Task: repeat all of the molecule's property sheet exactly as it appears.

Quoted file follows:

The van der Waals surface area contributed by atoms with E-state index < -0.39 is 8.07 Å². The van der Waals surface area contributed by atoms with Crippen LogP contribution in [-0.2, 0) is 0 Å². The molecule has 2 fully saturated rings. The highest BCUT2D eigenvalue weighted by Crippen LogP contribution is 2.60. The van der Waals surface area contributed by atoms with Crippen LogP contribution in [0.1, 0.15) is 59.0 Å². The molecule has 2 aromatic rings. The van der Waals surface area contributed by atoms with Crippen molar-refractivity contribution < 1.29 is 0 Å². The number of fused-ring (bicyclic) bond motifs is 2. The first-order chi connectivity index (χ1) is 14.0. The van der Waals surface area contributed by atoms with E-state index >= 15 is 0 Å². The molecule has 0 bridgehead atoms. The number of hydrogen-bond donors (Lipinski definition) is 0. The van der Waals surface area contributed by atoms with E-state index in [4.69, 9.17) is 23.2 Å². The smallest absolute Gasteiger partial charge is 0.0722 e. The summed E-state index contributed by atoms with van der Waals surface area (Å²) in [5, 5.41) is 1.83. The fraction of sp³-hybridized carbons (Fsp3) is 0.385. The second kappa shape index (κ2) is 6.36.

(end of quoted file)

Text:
The van der Waals surface area contributed by atoms with E-state index < -0.39 is 8.07 Å². The van der Waals surface area contributed by atoms with Crippen LogP contribution in [-0.2, 0) is 0 Å². The molecule has 2 fully saturated rings. The highest BCUT2D eigenvalue weighted by Crippen LogP contribution is 2.60. The van der Waals surface area contributed by atoms with Crippen LogP contribution in [0.1, 0.15) is 59.0 Å². The molecule has 2 aromatic rings. The van der Waals surface area contributed by atoms with Crippen molar-refractivity contribution < 1.29 is 0 Å². The number of fused-ring (bicyclic) bond motifs is 2. The first-order chi connectivity index (χ1) is 14.0. The van der Waals surface area contributed by atoms with E-state index >= 15 is 0 Å². The molecule has 0 bridgehead atoms. The number of hydrogen-bond donors (Lipinski definition) is 0. The van der Waals surface area contributed by atoms with E-state index in [4.69, 9.17) is 23.2 Å². The smallest absolute Gasteiger partial charge is 0.0722 e. The summed E-state index contributed by atoms with van der Waals surface area (Å²) in [5, 5.41) is 1.83. The fraction of sp³-hybridized carbons (Fsp3) is 0.385. The second kappa shape index (κ2) is 6.36.